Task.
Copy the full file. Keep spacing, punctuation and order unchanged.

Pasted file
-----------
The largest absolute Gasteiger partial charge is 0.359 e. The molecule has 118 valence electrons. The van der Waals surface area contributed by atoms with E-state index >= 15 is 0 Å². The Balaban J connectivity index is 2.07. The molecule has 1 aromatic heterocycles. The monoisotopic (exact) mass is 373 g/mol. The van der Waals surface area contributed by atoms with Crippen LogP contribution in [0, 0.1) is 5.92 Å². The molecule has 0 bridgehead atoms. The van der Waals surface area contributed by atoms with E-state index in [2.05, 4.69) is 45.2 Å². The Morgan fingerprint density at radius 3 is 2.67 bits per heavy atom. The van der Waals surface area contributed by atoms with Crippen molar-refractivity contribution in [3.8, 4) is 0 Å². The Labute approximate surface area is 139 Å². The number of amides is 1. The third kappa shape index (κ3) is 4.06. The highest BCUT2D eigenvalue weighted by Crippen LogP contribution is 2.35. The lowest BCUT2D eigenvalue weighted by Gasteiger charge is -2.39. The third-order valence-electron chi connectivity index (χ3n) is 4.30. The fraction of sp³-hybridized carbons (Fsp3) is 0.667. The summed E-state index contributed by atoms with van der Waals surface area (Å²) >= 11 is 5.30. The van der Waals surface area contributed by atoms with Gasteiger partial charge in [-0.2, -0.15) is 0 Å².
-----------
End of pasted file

The largest absolute Gasteiger partial charge is 0.359 e. The molecule has 118 valence electrons. The van der Waals surface area contributed by atoms with E-state index >= 15 is 0 Å². The Balaban J connectivity index is 2.07. The molecule has 1 aromatic heterocycles. The monoisotopic (exact) mass is 373 g/mol. The van der Waals surface area contributed by atoms with Crippen LogP contribution in [0, 0.1) is 5.92 Å². The molecule has 0 bridgehead atoms. The van der Waals surface area contributed by atoms with E-state index in [2.05, 4.69) is 45.2 Å². The Morgan fingerprint density at radius 3 is 2.67 bits per heavy atom. The van der Waals surface area contributed by atoms with Crippen molar-refractivity contribution in [3.8, 4) is 0 Å². The Labute approximate surface area is 139 Å². The number of amides is 1. The third kappa shape index (κ3) is 4.06. The highest BCUT2D eigenvalue weighted by Crippen LogP contribution is 2.35. The lowest BCUT2D eigenvalue weighted by Gasteiger charge is -2.39. The third-order valence-electron chi connectivity index (χ3n) is 4.30. The fraction of sp³-hybridized carbons (Fsp3) is 0.667. The summed E-state index contributed by atoms with van der Waals surface area (Å²) >= 11 is 5.30. The van der Waals surface area contributed by atoms with Gasteiger partial charge in [-0.2, -0.15) is 0 Å².